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The effects of rising energy costs and transportation mode mix on forest fuel procurement costs

Rauch, Peter, Gronalt, Manfred
Biomass and bioenergy 2011 v.35 no.1 pp. 690-699
carbon dioxide, climate, energy, energy costs, fossil fuels, fuels (fire ecology), imports, markets, models, waterways, Austria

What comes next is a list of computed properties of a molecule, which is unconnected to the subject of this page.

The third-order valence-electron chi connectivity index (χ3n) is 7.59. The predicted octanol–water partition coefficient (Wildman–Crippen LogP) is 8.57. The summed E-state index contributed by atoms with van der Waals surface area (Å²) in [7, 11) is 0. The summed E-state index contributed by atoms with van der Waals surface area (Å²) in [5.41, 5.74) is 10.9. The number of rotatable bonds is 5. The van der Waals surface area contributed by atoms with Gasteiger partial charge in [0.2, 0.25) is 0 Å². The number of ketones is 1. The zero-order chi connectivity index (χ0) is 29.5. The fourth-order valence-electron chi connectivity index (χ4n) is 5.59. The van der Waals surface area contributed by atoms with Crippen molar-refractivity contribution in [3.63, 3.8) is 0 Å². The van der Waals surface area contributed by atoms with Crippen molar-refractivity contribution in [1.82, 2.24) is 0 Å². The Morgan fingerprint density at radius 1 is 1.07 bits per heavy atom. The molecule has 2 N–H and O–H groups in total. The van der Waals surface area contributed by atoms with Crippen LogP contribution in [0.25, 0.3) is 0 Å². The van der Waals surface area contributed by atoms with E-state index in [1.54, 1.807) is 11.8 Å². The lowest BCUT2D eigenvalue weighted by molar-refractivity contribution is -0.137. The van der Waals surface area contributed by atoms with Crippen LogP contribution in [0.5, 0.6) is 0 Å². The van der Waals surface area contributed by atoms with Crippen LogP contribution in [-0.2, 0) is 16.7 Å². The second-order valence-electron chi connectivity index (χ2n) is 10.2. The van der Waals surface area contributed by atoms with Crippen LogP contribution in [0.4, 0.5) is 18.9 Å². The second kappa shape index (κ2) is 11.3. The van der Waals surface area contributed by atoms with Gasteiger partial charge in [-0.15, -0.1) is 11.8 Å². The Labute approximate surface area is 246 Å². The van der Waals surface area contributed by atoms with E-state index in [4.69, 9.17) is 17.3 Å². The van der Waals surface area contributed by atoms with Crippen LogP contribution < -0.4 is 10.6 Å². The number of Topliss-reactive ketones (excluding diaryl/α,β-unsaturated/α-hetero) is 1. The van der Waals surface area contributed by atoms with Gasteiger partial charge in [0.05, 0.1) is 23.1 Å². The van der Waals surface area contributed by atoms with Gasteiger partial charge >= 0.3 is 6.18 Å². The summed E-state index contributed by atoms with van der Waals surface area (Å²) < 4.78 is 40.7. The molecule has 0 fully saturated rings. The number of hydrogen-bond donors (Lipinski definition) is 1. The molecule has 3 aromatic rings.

Since fossil fuels have been broadly recognized as a non-renewable energy source that threatens the climate, sustainable and CO₂ neutral energy sources – such as forest fuels – are being promoted in Europe, instead. With the expeditiously growing forest fuel demand, the strategic problem of how to design a cost-efficient distribution network has evolved. This paper presents an MILP model, comprising decisions on modes of transportation and spatial arrangement of terminals, in order to design a forest fuel supply network for Austria. The MILP model is used to evaluate the impacts of rising energy costs on procurement sources, transport mix and procurement costs on a national scale, based on the example of Austria. A 20% increase of energy costs results in a procurement cost increase of 7%, and another 20% increase of energy costs would have similar results. While domestic waterways become more important as a result of the first energy cost increase, rail only does so after the second. One way to decrease procurement costs would be to reduce the share of empty trips with truck and trailer. Reducing this share by 10% decreases the average procurement costs by up to 20%. Routing influences the modal split considerably, and the truck transport share increases from 86% to 97%, accordingly. Increasing forest fuel imports by large CHPs lowers domestic competition and also enables smaller plants to cut their procurement costs. Rising forest fuel imports via ship will not significantly decrease domestic market shares, but they will reduce procurement costs considerably.